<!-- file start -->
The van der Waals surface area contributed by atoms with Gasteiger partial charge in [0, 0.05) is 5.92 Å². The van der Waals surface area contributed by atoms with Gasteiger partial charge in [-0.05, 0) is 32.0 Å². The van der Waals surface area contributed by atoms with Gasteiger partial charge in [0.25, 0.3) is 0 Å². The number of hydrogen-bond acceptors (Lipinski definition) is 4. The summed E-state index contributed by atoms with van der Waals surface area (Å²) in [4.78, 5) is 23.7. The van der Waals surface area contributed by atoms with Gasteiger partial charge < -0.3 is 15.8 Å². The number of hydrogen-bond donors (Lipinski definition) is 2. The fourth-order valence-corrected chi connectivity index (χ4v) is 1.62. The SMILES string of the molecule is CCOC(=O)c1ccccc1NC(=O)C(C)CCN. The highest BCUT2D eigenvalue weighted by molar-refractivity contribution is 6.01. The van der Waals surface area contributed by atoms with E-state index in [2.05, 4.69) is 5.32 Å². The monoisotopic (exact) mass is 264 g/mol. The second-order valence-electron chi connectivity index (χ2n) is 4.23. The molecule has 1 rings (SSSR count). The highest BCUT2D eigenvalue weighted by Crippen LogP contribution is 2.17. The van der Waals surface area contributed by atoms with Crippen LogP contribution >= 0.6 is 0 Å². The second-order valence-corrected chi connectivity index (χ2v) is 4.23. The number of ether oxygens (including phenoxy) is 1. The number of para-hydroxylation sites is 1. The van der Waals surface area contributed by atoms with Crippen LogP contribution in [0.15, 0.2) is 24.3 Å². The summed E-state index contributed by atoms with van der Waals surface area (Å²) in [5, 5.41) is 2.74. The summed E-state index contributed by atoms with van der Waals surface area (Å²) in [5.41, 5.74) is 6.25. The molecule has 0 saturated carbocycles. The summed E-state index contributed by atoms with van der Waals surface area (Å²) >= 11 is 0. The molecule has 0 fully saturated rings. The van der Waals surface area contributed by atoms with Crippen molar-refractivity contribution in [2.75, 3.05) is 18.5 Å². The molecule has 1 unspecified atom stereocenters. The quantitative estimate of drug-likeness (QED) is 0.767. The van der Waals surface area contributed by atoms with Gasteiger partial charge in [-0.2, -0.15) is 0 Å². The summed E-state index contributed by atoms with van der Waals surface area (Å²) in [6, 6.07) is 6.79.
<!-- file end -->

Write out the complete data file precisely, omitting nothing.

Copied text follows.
The van der Waals surface area contributed by atoms with Gasteiger partial charge in [0, 0.05) is 5.92 Å². The van der Waals surface area contributed by atoms with Gasteiger partial charge in [-0.05, 0) is 32.0 Å². The van der Waals surface area contributed by atoms with Gasteiger partial charge in [0.25, 0.3) is 0 Å². The number of hydrogen-bond acceptors (Lipinski definition) is 4. The summed E-state index contributed by atoms with van der Waals surface area (Å²) in [4.78, 5) is 23.7. The van der Waals surface area contributed by atoms with Gasteiger partial charge < -0.3 is 15.8 Å². The number of hydrogen-bond donors (Lipinski definition) is 2. The fourth-order valence-corrected chi connectivity index (χ4v) is 1.62. The SMILES string of the molecule is CCOC(=O)c1ccccc1NC(=O)C(C)CCN. The highest BCUT2D eigenvalue weighted by molar-refractivity contribution is 6.01. The van der Waals surface area contributed by atoms with E-state index in [2.05, 4.69) is 5.32 Å². The monoisotopic (exact) mass is 264 g/mol. The second-order valence-electron chi connectivity index (χ2n) is 4.23. The molecule has 1 rings (SSSR count). The highest BCUT2D eigenvalue weighted by Crippen LogP contribution is 2.17. The van der Waals surface area contributed by atoms with Crippen LogP contribution >= 0.6 is 0 Å². The second-order valence-corrected chi connectivity index (χ2v) is 4.23. The number of ether oxygens (including phenoxy) is 1. The number of para-hydroxylation sites is 1. The van der Waals surface area contributed by atoms with Crippen LogP contribution in [0.15, 0.2) is 24.3 Å². The summed E-state index contributed by atoms with van der Waals surface area (Å²) in [5, 5.41) is 2.74. The summed E-state index contributed by atoms with van der Waals surface area (Å²) in [5.41, 5.74) is 6.25. The molecule has 0 saturated carbocycles. The summed E-state index contributed by atoms with van der Waals surface area (Å²) >= 11 is 0. The molecule has 0 fully saturated rings. The van der Waals surface area contributed by atoms with Crippen molar-refractivity contribution in [2.75, 3.05) is 18.5 Å². The molecule has 1 unspecified atom stereocenters. The quantitative estimate of drug-likeness (QED) is 0.767. The van der Waals surface area contributed by atoms with Gasteiger partial charge in [-0.2, -0.15) is 0 Å². The summed E-state index contributed by atoms with van der Waals surface area (Å²) in [6, 6.07) is 6.79.